And based on NerdWallet data, CCHP is the only non-Big Four plan listed as the “least expensive” plan available in its region.
“Our price advantage is crazy,” Cho concedes. He notes that CCHP comes by its advantage based on actuarial data drawn from its existing members and efficiencies running its current HMO model. And some new customers, perhaps 20 percent, will sign up with the plan based solely on its low rates.
Yet there’s also a nuanced explanation, Cho notes. CCHP historically has been crowded out by some of the larger plans — when employers offered coverage to their workers, they would tend to contract with insurers like Kaiser, for example. But the exchange has made CCHP more broadly available to customers who may have been previously locked out.
CCHP is well-positioned to capitalize on its unique features: There are more than 180,000 ethnically Chinese residents of the San Francisco area who aren’t members of CCHP and might be interested in a plan better catered to their language needs and traditional popularity of therapies like acupuncture, Cho says.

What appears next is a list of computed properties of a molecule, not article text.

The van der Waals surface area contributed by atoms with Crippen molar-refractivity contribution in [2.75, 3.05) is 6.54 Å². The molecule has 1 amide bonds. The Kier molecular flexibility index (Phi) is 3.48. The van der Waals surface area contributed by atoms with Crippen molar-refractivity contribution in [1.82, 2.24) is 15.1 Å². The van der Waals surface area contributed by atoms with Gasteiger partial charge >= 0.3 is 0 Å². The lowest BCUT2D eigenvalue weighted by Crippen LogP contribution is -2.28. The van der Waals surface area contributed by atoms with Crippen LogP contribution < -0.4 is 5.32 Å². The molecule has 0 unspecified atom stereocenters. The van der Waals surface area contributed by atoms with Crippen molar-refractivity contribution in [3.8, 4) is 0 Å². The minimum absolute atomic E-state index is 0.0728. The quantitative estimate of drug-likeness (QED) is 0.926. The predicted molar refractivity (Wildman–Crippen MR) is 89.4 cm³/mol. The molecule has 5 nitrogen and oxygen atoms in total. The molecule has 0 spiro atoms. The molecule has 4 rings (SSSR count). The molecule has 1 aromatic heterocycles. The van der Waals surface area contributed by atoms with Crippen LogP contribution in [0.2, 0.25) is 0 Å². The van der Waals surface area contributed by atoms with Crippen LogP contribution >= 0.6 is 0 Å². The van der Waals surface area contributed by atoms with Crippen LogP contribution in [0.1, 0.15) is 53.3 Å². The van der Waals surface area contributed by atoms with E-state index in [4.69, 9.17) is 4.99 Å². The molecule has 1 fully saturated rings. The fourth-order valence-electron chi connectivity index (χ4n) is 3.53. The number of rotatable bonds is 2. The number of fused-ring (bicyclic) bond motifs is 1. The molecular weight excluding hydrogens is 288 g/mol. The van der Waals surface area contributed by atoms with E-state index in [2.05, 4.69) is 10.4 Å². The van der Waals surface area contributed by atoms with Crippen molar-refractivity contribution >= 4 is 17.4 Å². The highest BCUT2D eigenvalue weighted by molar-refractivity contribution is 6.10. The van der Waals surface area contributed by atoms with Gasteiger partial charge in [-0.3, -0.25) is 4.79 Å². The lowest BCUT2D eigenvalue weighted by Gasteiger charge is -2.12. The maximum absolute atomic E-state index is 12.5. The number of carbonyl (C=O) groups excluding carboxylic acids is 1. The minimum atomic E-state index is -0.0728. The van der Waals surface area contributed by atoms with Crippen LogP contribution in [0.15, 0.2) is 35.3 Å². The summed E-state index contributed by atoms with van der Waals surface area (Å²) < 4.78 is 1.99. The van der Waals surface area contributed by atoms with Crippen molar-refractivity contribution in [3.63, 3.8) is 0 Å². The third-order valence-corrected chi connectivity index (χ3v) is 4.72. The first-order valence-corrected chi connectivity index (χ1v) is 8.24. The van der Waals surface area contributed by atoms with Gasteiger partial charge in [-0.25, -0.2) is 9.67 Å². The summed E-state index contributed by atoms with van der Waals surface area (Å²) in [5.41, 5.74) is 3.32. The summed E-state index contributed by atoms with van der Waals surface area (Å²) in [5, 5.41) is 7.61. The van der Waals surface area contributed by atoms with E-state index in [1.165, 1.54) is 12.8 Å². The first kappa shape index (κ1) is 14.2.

(KQED’s “State of Health” blog offers useful details on CCHP’s marketing strategy and attempts to go beyond its traditional customer base.)
Sharp’s Brand Equity
Meanwhile, Sharp Health Plan’s success story can’t be due only to its rates — which are competitive, but are basically in line with the San Diego market. Instead, its promising debut on Covered California is likely driven by its strong regional brand presence.
Although the two-decade-old plan is new to the individual market, it’s already familiar to many San Diego residents; the plan serves 70,000 members in its commercial book of business, CEO Melissa Hayden-Cook told California Healthline.